In the News
As the allergy season is in full bloom (pun intended), many of us are struggling with itchy eyes, runny noses, and sneezing. For many severe allergy sufferers, asthma often can go hand-in-hand, which is also seen in the feline population. Like people, when a cat is exposed to an allergen, the immune system triggers an inflammatory response, resulting in irritation and constriction of the airways, which then limits the ability of air to move through the airways, causing a cat to have trouble breathing.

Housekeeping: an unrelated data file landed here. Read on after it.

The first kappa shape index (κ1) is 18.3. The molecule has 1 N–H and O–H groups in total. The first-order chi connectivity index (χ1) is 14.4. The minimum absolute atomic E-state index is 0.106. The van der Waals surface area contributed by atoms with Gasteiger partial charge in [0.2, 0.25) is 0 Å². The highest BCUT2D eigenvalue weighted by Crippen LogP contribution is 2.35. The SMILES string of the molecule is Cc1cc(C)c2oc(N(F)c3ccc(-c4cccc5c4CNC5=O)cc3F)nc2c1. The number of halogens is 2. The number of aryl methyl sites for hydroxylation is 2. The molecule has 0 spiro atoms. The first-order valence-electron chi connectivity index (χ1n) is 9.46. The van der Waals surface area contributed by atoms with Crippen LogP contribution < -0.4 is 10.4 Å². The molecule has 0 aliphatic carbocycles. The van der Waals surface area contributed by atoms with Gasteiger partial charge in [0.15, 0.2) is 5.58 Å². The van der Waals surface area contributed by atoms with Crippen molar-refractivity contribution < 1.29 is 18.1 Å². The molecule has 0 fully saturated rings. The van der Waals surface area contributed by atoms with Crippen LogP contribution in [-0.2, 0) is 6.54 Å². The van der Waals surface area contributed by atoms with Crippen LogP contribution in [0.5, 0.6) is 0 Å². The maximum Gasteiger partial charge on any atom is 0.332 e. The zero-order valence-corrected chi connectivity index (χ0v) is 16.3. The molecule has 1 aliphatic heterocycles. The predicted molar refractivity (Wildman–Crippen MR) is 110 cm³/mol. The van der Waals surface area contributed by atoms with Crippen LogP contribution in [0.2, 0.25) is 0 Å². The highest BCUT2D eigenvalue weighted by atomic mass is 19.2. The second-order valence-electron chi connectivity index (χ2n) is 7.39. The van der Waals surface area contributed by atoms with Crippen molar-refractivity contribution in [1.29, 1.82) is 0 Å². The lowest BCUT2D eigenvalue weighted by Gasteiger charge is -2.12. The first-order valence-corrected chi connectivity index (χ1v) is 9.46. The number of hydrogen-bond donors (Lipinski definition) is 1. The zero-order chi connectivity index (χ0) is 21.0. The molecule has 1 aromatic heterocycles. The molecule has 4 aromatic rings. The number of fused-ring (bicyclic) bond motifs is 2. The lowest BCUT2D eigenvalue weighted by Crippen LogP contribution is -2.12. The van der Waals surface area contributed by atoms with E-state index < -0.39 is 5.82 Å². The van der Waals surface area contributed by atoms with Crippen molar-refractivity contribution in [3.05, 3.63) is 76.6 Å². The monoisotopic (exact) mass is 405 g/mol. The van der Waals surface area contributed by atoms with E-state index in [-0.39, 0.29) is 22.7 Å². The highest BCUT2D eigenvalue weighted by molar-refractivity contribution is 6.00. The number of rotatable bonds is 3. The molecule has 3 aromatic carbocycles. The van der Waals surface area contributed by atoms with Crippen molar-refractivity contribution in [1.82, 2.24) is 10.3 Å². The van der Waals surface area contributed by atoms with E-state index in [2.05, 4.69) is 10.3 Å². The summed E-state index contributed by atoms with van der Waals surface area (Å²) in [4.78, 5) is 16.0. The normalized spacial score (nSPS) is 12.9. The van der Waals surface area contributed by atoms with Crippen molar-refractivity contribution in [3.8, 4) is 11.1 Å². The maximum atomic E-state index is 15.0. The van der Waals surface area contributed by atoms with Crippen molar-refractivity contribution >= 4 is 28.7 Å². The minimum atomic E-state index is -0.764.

Thyroid disease is one of the most common metabolic diseases affecting dogs and cats. Thankfully, thyroid issues are very treat- able and sometimes curable. The types of thyroid disease that develops in dogs and cats are very different, and it is important to know what are the clinical signs (symptoms) to look for. Hyper- thyroidism, or the overproduction of the thyroid hormone, is a condition that affects a great number of middle-aged and older cats. Hypothyroidism, or the lack of appropriate thyroid hor- mone, is a common issue in middle-aged to older dogs.